The Tory front runner said leaving the EU had been treated like a ‘plague of boils’ rather than an attempt to ‘turbo-charge’ the economy.
Mr Johnson also laid down the law to ministers that he will not tolerate the wave of briefings and leaks that blighted
The bullish stance came as Mr Johnson took part in the latest round of hustings in Nottingham – with just over a fortnight left until the new PM is chosen.
The bullish stance came as Mr Johnson took part in the latest round of Tory hustings in Nottingham today (pictured)
Mr Johnson (pictured arriving at the venue today) laid down the law to ministers that he will not tolerate the wave of briefings and leaks that blighted Theresa may ‘s premiership
Mr Johnson said it was the job of the Government to ‘set the tone and direction of the country’.
He said: ‘In the last few years we have radiated an air of slight self-doubt, pessimism and defeatism.’
Mr Johnson said Cabinet had become ‘ridiculous’ because of the amount of leaking from around the Government’s top table.
In a stark message to ministers if he wins, Mr Johnson added: ‘Let us speak our minds and then don’t leak it. Cabinet was entirely ridiculous.’
Attempting to burnish his One Nation Tory credentials, Mr Johnson told activists they ‘should be presenting ourselves as a party that’s committed to social justice’.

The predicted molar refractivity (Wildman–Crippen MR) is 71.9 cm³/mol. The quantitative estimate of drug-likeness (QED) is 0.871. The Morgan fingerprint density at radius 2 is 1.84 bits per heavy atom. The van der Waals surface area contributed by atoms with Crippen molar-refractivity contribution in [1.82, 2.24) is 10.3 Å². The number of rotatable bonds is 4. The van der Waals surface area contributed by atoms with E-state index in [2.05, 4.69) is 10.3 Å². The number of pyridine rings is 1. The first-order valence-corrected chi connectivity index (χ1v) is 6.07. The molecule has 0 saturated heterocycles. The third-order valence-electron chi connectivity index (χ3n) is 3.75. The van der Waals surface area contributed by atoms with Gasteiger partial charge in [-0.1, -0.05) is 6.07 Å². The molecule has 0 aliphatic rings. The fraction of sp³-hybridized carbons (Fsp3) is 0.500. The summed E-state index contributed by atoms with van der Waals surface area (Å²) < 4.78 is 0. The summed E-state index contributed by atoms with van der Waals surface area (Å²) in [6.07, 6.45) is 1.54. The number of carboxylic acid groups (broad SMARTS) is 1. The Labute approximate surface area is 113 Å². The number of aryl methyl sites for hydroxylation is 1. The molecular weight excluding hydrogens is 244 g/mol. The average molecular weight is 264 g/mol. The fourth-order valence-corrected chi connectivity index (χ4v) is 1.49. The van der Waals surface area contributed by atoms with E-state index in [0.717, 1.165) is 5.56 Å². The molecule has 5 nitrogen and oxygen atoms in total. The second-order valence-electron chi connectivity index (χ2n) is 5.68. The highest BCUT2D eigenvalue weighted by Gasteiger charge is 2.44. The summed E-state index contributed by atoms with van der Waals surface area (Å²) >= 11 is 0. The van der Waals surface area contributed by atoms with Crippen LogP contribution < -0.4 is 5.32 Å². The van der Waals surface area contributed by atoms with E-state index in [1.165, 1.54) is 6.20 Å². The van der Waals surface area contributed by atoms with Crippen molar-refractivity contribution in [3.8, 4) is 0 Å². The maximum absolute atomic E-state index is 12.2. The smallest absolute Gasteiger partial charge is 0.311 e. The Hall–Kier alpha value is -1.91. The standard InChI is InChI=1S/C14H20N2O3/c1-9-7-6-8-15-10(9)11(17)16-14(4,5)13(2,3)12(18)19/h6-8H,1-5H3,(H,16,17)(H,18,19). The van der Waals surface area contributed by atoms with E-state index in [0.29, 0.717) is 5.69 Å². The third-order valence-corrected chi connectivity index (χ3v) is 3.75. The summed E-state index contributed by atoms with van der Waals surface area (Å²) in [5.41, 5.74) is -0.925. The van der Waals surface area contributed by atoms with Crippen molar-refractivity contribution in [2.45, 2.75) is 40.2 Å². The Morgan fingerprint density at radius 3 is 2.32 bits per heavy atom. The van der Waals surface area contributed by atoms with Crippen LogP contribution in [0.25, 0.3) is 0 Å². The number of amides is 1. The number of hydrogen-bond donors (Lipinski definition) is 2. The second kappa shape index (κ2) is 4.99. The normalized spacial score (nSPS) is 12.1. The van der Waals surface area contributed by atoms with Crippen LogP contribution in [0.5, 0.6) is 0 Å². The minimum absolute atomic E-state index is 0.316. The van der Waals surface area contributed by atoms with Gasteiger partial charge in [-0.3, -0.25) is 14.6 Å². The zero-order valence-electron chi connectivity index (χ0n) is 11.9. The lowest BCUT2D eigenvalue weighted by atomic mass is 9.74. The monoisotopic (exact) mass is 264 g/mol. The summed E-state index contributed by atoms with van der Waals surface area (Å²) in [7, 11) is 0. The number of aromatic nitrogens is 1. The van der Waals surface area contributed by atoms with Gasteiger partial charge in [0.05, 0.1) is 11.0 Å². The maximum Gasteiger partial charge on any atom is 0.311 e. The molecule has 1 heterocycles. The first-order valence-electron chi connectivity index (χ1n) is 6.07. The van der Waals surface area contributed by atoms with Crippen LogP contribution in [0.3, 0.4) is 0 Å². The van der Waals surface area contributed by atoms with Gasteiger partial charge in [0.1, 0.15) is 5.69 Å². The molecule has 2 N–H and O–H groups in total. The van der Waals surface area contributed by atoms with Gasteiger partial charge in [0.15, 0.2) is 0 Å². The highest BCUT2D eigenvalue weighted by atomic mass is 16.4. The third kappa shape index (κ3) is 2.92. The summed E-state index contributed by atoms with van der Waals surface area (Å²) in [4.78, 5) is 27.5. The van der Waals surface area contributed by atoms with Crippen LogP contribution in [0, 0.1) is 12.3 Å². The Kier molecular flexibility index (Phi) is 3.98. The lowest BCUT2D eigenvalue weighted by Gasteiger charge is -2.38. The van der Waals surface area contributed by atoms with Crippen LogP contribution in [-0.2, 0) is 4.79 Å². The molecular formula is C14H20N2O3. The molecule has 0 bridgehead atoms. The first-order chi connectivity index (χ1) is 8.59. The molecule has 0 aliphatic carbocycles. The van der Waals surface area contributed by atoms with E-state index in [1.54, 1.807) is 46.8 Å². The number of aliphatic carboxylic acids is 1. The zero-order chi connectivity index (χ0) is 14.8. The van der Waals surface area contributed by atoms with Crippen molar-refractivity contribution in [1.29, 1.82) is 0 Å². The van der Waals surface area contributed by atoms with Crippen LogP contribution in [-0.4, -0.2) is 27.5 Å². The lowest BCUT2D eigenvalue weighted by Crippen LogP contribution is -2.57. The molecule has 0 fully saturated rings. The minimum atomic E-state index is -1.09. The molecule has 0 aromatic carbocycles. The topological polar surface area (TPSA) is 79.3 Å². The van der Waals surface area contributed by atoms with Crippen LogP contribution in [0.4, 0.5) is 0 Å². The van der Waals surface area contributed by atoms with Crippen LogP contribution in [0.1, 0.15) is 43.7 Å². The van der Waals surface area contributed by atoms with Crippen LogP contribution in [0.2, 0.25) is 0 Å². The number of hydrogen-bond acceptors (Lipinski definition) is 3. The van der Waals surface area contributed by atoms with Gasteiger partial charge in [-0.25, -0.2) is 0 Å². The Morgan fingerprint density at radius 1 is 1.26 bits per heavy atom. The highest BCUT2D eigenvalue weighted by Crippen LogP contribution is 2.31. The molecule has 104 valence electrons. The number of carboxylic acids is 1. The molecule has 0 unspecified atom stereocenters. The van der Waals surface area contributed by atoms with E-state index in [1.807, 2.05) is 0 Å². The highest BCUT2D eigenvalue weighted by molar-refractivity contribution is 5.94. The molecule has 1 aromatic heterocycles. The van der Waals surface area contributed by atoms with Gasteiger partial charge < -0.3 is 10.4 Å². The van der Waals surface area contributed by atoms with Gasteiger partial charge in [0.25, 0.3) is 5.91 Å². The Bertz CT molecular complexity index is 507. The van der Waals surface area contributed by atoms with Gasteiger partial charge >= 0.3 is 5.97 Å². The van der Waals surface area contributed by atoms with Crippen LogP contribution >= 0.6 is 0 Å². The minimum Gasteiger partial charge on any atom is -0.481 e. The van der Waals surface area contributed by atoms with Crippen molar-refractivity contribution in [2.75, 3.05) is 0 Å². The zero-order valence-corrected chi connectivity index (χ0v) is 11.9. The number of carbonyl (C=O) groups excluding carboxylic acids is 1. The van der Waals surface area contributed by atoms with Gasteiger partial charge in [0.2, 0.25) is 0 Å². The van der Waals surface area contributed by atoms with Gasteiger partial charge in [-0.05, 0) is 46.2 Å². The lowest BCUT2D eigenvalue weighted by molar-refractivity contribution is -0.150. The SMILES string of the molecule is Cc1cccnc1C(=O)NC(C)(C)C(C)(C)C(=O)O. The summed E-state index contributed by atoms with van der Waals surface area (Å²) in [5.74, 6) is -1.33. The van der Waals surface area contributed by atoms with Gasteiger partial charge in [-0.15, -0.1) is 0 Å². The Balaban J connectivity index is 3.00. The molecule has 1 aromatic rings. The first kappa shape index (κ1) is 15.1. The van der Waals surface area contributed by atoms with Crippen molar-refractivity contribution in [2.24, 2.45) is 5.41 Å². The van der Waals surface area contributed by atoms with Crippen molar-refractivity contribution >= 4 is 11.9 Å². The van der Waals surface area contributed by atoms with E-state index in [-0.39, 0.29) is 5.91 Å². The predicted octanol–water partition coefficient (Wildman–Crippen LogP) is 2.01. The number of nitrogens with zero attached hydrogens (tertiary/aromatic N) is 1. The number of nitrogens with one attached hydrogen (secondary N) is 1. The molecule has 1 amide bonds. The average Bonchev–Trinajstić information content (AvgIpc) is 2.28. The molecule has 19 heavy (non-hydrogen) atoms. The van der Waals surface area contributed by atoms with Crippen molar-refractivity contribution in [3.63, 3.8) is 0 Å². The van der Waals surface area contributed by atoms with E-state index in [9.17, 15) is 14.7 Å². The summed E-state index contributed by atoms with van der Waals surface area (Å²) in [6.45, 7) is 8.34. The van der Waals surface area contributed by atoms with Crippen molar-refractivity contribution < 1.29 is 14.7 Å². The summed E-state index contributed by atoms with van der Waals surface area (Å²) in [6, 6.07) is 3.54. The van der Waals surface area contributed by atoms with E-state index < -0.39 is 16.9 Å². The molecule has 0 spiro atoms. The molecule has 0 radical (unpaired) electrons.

That would also mean ‘championing the environment’, with measures to promote cleaner air, protect wildlife and reduce the amount of plastic being used.
‘Our modern Conservative agenda is not only right for the economy, it’s deeply progressive,’ he said.
But he dodged around desperately when asked about the costs of his pledges during the leadership campaign, including tax cuts for higher earners, high-speed broadband, and more police on the streets.
Mr Johnson said Cabinet under Theresa May had become ‘ridiculous’ because of the amount of leaking from around the Government’s top table
Questions were raised about the integrity of the election process today, amid claims a number of Conservative members have been sent more than one ballot paper
He also refused to say whether he personally supports fox hunting.
After Mr Hunt suffered a backlash for suggesting he would push a vote on repealing the ban, Mr Johnson said he was ‘doubtful’ about the need to revisit the issue.
‘I’m doubtful about the wisdom of escalating this particular issue at this particular juncture,’ he said.
Questions were raised about the integrity of the election process today, amid claims a number of Conservative members have been sent more than one ballot paper.
Party sources told the BBC more than 1,000 people could have multiple forms in the contest between Mr Johnson and Mr Hunt.
Those affected could include people who joined their local Conservative party at their home and work address or others who have changed their name.
The party said it was clear to members that anyone voting twice would be expelled.